Pepe Ribes gives his view
Yesterday evening about 1900pm, the conditions were 15-17 knots, Southern Hemisphere trade winds, pretty light. We were sailing with the mainsail and J2, little waves, almost one metre waves, and we had the J1 hoisted, furled and prepared to drop.
In recent days we have had periods of using the J1, which is the largest forward sail, or the J2, which has less surface area, and was on the forestay holding the mast.
With the ranking updates we review the weather and it seemed that during the night the wind was going to drop and lift a bit, and we decided to use another genoa, the reacher, for the more open winds and to be ready to come down if the wind faded out so as not to lose so many miles.
During this manoeuvre we lowered the J1. Alex was on the bow disengaging and pulling the new sail, the J2, forward to the bow to plug and hoist it. It was just then when it broke the inside of the reel. Then I saw the genoa flying and within seconds the mast fell astern all in one piece. During the fall the boom hit and broke and then the mast was falling until it touched the water. Once in the water, within just a few seconds it began to sink and it went into the water about two feet from the base. Everything moved very fast. Then the mast started hitting against the hull and we had to cut everything – remove the sail, cut the rigging and throw everything overboard for safety. Because we did not want the mast to make a hole in the boat, which would leave us with a boat full of water or on the liferaft. Then, we tried to get rid of it as quickly as possible and, with nothing left, start the engine and begin heading to Salvador de Bahia.
In the IMOCA class there is a compulsory fixed forestay. Below it, there is a fixed furling forestay. Then within the furler is a metal shaft of about 25mm, it is the metal shaft that has sheared, as a perfect cut, and that is what let go of the forestay and broke the mast.
Yes, it's an entirely different problem [to the rig failure they suffered before the New York- Barcelona Race]. Going to Newport, at the top of the mast the second spreader broke, we believe that was a structural problem. We had another combination of sails, we were using the largest foresail with 25 knots of wind, and it was a different way that it broke. This time it was with little wind. It was a mechanical failure of a part that had been revised a month before the competition.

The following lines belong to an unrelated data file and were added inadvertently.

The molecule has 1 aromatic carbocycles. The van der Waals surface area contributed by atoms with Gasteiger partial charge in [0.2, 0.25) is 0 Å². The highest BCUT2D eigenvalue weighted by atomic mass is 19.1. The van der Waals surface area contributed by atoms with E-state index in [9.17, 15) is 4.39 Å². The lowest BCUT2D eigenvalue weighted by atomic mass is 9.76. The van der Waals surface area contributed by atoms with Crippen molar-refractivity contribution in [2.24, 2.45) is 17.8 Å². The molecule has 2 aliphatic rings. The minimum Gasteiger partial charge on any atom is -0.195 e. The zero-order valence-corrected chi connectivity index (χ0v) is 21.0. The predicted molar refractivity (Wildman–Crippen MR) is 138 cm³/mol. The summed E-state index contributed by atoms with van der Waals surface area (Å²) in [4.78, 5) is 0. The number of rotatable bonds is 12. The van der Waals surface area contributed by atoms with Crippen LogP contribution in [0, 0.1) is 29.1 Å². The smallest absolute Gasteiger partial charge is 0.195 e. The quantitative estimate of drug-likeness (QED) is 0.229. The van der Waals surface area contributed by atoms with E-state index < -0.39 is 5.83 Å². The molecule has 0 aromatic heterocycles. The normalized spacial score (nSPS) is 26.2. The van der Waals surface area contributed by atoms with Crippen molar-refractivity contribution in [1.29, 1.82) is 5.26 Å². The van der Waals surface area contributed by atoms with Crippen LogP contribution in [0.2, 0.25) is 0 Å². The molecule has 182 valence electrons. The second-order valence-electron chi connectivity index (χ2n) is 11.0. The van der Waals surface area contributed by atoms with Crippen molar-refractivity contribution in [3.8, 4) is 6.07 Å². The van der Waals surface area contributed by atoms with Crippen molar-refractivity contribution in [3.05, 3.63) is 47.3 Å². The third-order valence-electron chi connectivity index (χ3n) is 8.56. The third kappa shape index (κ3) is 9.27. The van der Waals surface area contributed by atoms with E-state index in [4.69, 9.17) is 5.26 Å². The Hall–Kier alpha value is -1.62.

As a team, Hugo Boss have been working with this boat for a year and a half almost, apart from making modifications to improve the speed of the boat, after racing New York-Barcelona we saw that the issue of the reliability was very important as we had had many problems. They worked exclusively to improve the reliability of the boat. The rigging was changed, all cables and key fittings. A month earlier we sent a furler to the factory to check that there were no micro fractures. I was a bit cautious because of the problems we had with Estrella Damm. The connection to this piece of hardware on this yacht is totally different to the other boat, with a very flexible piece that does not have to fix to any rigid point, which is what we had problems with four years ago. The team has changed the motor, batteries, all the systems, making the boat more reliable to try to finish the race.
The truth is we had a good vibe on board, Alex and me. We had started the race well, we had been making tactical decisions in situations that had been fine, we had won and lost miles but overall the feeling was very good. Discussions on board when we were making decisions were good, we were very positive. Whenever we split from the fleet in distance we had just been earning miles, that gives you a moral boost and a lot of confidence in yourself for what lies ahead, especially in conditions we thought were not yet ideal for the boat, but we were doing a good race and making good tactics.
We were expecting to spend the next four or five days with the remaining light winds, and then get into the Southern Oceans and start having days of hard wind and big waves that were the conditions theoretically best for this boat. So on board the atmosphere was that we were super motivated, and working hard. The work has been very intense. The first 15 days, I think for all the teams, at least for the four boats we were with, it was a very, very tough job.